Cardamom Apple Cinnamon Oatmeal

I have a new love and his name is cardamom. No, he is not an eccentric Italian painter (but what a cool name for an eccentric Italian painter, right?), he is a spice. And he is simply magical in this Cardamom Apple Cinnamon Oatmeal.

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Oatmeal Chocolate Chip Cookies

When I’m hankering for something sweet, I turn to my tried and true recipe for Oatmeal Chocolate Chip Cookies.

After years of eating store-bought cookies, I have officially decided “no more!” In fact, I’m not even tempted to go down the cookie aisle in the grocery store anymore. Really, I’m not!

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Fertility Feature: Meet Elana Natker

Fertility Feature: Meet Elana Natker of A Sprinkle Of Sage + grab her recipes for Oatmeal My Way and Spring Rolls!

This is a big world full of awesome people, and I always feel so blessed when I meet anyone in that “awesome” category. Elana is one of those awesome people. She’s a rock star dietitian and a true advocate for our profession. She’s excellent at communicating nutrition information in a practical and relatable way, and we love that. She’s also honest and human!  So, Liz and I were super honored when she said she would be happy to share her infertility story (and a few recipes!) with us for our special Fertility Feature Series.

And Elana is the Real Deal! Read about all that she does here:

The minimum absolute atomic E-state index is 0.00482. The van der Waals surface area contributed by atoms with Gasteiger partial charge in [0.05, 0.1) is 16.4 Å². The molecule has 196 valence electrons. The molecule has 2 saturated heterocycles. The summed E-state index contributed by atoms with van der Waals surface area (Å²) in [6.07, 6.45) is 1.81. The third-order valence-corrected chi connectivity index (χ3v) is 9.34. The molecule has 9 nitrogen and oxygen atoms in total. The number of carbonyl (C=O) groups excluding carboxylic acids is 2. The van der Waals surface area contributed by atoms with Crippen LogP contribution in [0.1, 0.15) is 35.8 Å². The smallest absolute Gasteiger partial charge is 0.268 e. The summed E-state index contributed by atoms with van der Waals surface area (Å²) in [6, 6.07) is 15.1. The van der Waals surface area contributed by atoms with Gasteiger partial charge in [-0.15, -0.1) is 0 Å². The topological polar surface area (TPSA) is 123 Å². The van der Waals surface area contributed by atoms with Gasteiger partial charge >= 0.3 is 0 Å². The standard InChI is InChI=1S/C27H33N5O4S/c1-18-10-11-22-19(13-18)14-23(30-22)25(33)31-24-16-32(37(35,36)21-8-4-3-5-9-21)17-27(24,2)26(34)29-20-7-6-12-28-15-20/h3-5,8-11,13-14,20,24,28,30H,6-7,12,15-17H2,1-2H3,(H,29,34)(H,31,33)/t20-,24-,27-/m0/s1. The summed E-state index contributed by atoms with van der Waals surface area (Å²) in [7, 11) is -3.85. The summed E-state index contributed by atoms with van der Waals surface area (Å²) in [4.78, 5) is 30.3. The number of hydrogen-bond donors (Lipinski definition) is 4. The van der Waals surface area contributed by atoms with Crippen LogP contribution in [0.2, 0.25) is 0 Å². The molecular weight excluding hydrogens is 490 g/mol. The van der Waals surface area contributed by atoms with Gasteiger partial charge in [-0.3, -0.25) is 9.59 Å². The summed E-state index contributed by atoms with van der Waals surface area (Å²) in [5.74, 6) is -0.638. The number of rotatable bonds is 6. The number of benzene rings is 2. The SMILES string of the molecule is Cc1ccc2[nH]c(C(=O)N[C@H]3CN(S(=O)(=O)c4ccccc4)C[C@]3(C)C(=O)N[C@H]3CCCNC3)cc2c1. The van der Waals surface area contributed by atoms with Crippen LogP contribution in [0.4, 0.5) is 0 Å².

Fertility Feature Elana

Elana is a nationally recognized food and nutrition expert and spokesperson with nearly two decades of experience working in communications. Prior to becoming a registered dietitian, Elana worked in public relations, eventually parlaying both skills into a career as a nutrition communications consultant. While she works with a variety of clients and issues, the cause most dear to her heart is maternal and child nutrition, from preconception to the preschools years. 

And she’s been there!

Elana is a wife and mom to two fabulous kids (and one fur-baby – her dog, Buster.) She struggled with infertility with her first child and can relate firsthand to the emotional side of trying to conceive (fueled by some seriously strong hormones). She is also a resource for postpartum depression, as PPD is four times more likely for those who have received infertility hormone treatment vs. those who conceived spontaneously.

Thank you Elana. What a wonderful profession that you get to combine your love for nutrition to help others achieve the family they too, have dreamed of! We are so incredibly honored to have you join us!

Recipes!

Just to prove how awesome and generous she is, Elana’s also got two amazing, fertility-friendly recipes for you. Visit her over at A Sprinkle of Sage and grab the recipe for her Oatmeal My Way and Spring Rolls!

Want more? Don’t forget to head over to Liz’s site, Shaw Simple Swaps, for more features of dietitians we love. 

Cinnamon Apple Oatmeal Cookies

Besides waffles, I love cookies.

I always have, and I likely always will. In fact, I’m convinced I’ll be the old lady at the nursing home hoarding cookies and scarfing them down in my rocking chair, collecting a pile of crumbs on my nylon pants. Hopefully it’ll be a nursing home with a good housekeeper. 😉